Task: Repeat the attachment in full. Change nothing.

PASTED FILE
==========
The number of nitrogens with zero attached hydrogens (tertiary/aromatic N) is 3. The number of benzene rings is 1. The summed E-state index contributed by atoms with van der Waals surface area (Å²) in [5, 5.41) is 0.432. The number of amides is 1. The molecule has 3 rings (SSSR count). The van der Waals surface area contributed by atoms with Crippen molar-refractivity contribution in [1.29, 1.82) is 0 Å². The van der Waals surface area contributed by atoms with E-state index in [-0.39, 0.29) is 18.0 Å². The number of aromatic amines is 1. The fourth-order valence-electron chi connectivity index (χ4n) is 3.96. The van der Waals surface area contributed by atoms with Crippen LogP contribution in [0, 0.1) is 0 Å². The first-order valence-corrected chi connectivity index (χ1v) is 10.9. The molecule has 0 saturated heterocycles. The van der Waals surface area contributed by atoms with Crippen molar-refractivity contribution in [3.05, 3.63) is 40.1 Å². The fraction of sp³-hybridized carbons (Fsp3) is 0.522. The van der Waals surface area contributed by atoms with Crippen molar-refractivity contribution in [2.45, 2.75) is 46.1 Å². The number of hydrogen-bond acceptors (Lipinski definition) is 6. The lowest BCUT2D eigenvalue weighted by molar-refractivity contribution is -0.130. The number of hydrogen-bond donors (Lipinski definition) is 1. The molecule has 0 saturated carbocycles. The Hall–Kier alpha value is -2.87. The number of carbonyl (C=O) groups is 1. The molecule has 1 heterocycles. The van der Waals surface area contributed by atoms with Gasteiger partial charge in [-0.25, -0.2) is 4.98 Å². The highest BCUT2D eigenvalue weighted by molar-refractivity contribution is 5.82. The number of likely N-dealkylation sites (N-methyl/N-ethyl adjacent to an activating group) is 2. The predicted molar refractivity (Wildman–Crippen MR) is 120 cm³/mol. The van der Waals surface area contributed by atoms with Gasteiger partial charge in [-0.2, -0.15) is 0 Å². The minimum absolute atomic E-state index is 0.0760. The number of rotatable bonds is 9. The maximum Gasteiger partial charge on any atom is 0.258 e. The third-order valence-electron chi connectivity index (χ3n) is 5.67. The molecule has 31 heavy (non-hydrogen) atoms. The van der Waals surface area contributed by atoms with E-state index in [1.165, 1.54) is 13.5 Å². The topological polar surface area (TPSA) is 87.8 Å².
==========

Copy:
The number of nitrogens with zero attached hydrogens (tertiary/aromatic N) is 3. The number of benzene rings is 1. The summed E-state index contributed by atoms with van der Waals surface area (Å²) in [5, 5.41) is 0.432. The number of amides is 1. The molecule has 3 rings (SSSR count). The van der Waals surface area contributed by atoms with Crippen molar-refractivity contribution in [1.29, 1.82) is 0 Å². The van der Waals surface area contributed by atoms with E-state index in [-0.39, 0.29) is 18.0 Å². The number of aromatic amines is 1. The fourth-order valence-electron chi connectivity index (χ4n) is 3.96. The van der Waals surface area contributed by atoms with Crippen LogP contribution in [0, 0.1) is 0 Å². The first-order valence-corrected chi connectivity index (χ1v) is 10.9. The molecule has 0 saturated heterocycles. The van der Waals surface area contributed by atoms with Crippen molar-refractivity contribution in [3.05, 3.63) is 40.1 Å². The fraction of sp³-hybridized carbons (Fsp3) is 0.522. The van der Waals surface area contributed by atoms with Crippen molar-refractivity contribution in [2.45, 2.75) is 46.1 Å². The number of hydrogen-bond acceptors (Lipinski definition) is 6. The lowest BCUT2D eigenvalue weighted by molar-refractivity contribution is -0.130. The number of hydrogen-bond donors (Lipinski definition) is 1. The molecule has 0 saturated carbocycles. The Hall–Kier alpha value is -2.87. The number of carbonyl (C=O) groups is 1. The molecule has 1 heterocycles. The van der Waals surface area contributed by atoms with Gasteiger partial charge in [-0.25, -0.2) is 4.98 Å². The highest BCUT2D eigenvalue weighted by molar-refractivity contribution is 5.82. The number of likely N-dealkylation sites (N-methyl/N-ethyl adjacent to an activating group) is 2. The predicted molar refractivity (Wildman–Crippen MR) is 120 cm³/mol. The van der Waals surface area contributed by atoms with Gasteiger partial charge in [-0.2, -0.15) is 0 Å². The minimum absolute atomic E-state index is 0.0760. The number of rotatable bonds is 9. The maximum Gasteiger partial charge on any atom is 0.258 e. The third-order valence-electron chi connectivity index (χ3n) is 5.67. The molecule has 31 heavy (non-hydrogen) atoms. The van der Waals surface area contributed by atoms with E-state index in [1.165, 1.54) is 13.5 Å². The topological polar surface area (TPSA) is 87.8 Å².